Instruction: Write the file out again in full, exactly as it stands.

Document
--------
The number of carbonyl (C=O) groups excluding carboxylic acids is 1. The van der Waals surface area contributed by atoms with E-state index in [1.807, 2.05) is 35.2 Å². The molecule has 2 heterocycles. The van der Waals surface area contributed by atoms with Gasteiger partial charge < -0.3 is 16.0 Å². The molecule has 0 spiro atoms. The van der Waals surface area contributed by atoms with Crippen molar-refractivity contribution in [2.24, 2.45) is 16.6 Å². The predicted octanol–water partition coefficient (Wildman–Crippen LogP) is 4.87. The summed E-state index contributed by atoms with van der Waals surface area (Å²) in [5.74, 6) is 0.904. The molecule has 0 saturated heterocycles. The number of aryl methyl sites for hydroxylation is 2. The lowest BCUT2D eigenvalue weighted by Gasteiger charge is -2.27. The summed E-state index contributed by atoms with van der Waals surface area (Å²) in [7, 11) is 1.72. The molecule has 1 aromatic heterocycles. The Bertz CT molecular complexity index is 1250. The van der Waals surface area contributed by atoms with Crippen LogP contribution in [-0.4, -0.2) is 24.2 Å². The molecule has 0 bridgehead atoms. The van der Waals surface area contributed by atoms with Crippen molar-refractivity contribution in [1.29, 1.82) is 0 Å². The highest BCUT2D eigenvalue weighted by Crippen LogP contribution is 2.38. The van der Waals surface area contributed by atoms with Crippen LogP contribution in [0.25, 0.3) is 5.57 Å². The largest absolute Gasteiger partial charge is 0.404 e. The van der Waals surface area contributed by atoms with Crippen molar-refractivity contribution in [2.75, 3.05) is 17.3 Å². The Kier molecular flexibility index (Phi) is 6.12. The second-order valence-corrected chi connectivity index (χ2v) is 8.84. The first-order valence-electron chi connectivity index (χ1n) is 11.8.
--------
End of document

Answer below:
The number of carbonyl (C=O) groups excluding carboxylic acids is 1. The van der Waals surface area contributed by atoms with E-state index in [1.807, 2.05) is 35.2 Å². The molecule has 2 heterocycles. The van der Waals surface area contributed by atoms with Gasteiger partial charge < -0.3 is 16.0 Å². The molecule has 0 spiro atoms. The van der Waals surface area contributed by atoms with Crippen molar-refractivity contribution in [2.24, 2.45) is 16.6 Å². The predicted octanol–water partition coefficient (Wildman–Crippen LogP) is 4.87. The summed E-state index contributed by atoms with van der Waals surface area (Å²) in [5.74, 6) is 0.904. The molecule has 0 saturated heterocycles. The number of aryl methyl sites for hydroxylation is 2. The lowest BCUT2D eigenvalue weighted by Gasteiger charge is -2.27. The summed E-state index contributed by atoms with van der Waals surface area (Å²) in [7, 11) is 1.72. The molecule has 1 aromatic heterocycles. The Bertz CT molecular complexity index is 1250. The van der Waals surface area contributed by atoms with Crippen LogP contribution in [-0.4, -0.2) is 24.2 Å². The molecule has 0 bridgehead atoms. The van der Waals surface area contributed by atoms with Crippen molar-refractivity contribution in [1.29, 1.82) is 0 Å². The highest BCUT2D eigenvalue weighted by Crippen LogP contribution is 2.38. The van der Waals surface area contributed by atoms with Crippen LogP contribution in [0.25, 0.3) is 5.57 Å². The largest absolute Gasteiger partial charge is 0.404 e. The van der Waals surface area contributed by atoms with Crippen molar-refractivity contribution in [2.75, 3.05) is 17.3 Å². The Kier molecular flexibility index (Phi) is 6.12. The second-order valence-corrected chi connectivity index (χ2v) is 8.84. The first-order valence-electron chi connectivity index (χ1n) is 11.8.